Deputy ministers’ reports can only be read as satire. They are the best depiction of the ridiculous management of state institutions. The most laughter-inducing reports with the most orthographic errors are those by deputy ministers that write “Dr.Sc.” before their names and the title “professor” behind. Perhaps it is not that surprising that Haradinaj appoints incompetent people in high offices, but how is it that they succeed in bypassing the filters of educational institutions and are hired as university professors?
For these kinds of activities 1,150 euros are taken from the state budget every month for each deputy minister. Over 1 million euros are spent every month on the salaries of deputy ministers. Nevertheless, salaries are the least important expenses related to deputy ministers: each of them is entitled to an office, assistant, chauffeur, mobile phone, vehicle, computer, per diems, work lunches, all of which are difficult to calculate.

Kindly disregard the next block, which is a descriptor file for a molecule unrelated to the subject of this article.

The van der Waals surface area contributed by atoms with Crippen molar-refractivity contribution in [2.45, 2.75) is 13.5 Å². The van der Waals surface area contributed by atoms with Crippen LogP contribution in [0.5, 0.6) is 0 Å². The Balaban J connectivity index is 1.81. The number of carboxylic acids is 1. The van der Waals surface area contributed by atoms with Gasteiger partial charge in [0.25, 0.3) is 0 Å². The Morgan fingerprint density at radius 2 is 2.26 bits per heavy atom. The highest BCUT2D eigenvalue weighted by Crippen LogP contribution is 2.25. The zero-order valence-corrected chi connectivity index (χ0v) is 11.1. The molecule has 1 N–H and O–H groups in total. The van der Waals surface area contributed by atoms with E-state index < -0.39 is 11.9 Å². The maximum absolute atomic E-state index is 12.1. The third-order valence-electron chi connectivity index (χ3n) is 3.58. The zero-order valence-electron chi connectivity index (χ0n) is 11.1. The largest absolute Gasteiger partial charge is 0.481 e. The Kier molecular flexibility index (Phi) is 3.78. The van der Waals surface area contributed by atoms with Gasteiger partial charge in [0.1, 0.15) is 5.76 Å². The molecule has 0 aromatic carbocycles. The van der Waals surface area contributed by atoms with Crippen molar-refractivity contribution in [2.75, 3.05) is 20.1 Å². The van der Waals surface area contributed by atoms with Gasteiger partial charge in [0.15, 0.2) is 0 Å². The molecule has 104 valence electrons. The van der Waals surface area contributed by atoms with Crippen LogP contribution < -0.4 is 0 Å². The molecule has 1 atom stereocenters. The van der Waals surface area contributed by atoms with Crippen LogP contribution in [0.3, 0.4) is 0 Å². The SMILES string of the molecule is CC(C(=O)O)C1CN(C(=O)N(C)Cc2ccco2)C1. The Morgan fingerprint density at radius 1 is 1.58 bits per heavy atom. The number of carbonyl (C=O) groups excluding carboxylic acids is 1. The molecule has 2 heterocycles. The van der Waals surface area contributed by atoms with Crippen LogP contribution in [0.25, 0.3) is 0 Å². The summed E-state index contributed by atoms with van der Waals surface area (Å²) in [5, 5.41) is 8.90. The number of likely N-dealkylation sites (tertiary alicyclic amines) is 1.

Besides wasting away the state budget, deputy ministers affect the loss of trust that citizens have in the state, the loss of respect by international partners to Kosovo institutions, and pose an obstacle for the work of civil servants in the ministries. Almost every deputy minister reported that they spent their first weeks in office meeting with heads of department, getting acquainted with their work. A single department head at a ministry needs to meet up to six times with six different deputy ministers to explain their responsibilities.
Since Haradinaj is satisfied with the work of the deputy ministers and since the deputy ministers were exempted from the obligation of evidencing every meeting and provide photographic evidence, they are now free to continue their activities uninterrupted, as the former Democratic Party of Kosovo MP Adem Grabovci said in the Pronto wiretaps “…with daily work for the building of local institutions and the functionalization of the state of Kosovo,” after which he burst into grand laughter.
Illustrations by Trembelat for Prishtina Insight.